Trade Credit and Bank Credit as Alternative Governance Structures in South Africa: Evidence from Banking Sector Development
Banks and Bank Systems (2017), 12 (3), 204-214. doi:10.21511/bbs.12(3-1).2017.05
12 Pages Posted: 6 May 2019
Date Written: April 5, 2017
Financial sector development is an influential force that outlines the financing and governance of firms in emerging economies. Suppliers and bankers represent alternative governance structures to a firm because of their trade credit and loan requirements, respectively. The continuous monitoring of investment by banks and suppliers impacts on corporate disclosure and practices. The study compares a sample of Johannesburg Stock Exchange (JSE) firms listed on the Socially Responsible Investment (SRI) index which measures corporate governance and those not listed on the index. A Generalized Least Squares (GLS) random effect regression of banking sector development and trade credit of firms listed on the JSE SRI and non-SRI listed firms was done to ascertain whether trade credit gives firms a preferred governance system and structure. The findings affirm that good corporate governance practices improve access to bank loans for working capital financing and good governance practices do not consequently result in more bank loan as a preferred governance structure for working capital financing compared to use of trade credit.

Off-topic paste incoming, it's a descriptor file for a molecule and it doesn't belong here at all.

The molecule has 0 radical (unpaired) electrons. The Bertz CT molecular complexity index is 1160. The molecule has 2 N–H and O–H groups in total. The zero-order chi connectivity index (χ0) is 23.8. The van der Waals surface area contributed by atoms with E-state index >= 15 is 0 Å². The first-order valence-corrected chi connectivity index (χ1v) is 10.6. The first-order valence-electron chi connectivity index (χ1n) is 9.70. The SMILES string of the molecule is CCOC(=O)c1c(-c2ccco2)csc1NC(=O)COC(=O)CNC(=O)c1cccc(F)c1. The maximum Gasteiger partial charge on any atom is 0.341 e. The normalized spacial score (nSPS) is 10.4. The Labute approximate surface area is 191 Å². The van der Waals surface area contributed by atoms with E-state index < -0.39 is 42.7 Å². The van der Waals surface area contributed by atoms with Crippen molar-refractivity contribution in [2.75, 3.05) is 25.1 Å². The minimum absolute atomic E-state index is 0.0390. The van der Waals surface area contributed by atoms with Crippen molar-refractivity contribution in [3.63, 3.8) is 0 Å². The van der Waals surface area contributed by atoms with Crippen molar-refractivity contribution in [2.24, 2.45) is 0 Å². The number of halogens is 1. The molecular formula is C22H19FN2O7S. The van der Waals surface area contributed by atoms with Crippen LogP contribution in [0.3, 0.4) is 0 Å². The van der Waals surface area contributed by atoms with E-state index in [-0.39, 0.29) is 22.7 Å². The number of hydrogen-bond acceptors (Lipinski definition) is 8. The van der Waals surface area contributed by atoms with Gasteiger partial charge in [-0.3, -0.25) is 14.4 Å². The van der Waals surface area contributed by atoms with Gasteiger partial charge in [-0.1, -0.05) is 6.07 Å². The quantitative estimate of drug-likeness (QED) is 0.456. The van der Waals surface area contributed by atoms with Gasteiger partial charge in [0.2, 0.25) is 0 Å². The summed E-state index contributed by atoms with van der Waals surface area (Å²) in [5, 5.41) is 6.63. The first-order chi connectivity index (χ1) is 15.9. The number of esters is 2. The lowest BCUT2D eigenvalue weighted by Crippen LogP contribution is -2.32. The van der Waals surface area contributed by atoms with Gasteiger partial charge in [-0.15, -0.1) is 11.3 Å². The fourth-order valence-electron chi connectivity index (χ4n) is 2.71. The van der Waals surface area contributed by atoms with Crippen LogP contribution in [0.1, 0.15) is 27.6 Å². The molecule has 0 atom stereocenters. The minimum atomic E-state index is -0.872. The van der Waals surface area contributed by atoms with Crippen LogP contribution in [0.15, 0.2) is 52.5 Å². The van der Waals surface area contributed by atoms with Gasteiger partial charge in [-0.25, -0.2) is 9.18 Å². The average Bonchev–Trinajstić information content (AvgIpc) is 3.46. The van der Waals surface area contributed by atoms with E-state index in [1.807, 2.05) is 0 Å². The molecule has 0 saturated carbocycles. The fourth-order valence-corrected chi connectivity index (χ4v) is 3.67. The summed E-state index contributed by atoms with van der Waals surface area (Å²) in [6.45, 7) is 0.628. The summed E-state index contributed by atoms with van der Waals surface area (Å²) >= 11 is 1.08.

Keywords: corporate governance, trade credit, financial sector development, implicit cost
JEL Classification: G10, G30
Suggested Citation: Suggested Citation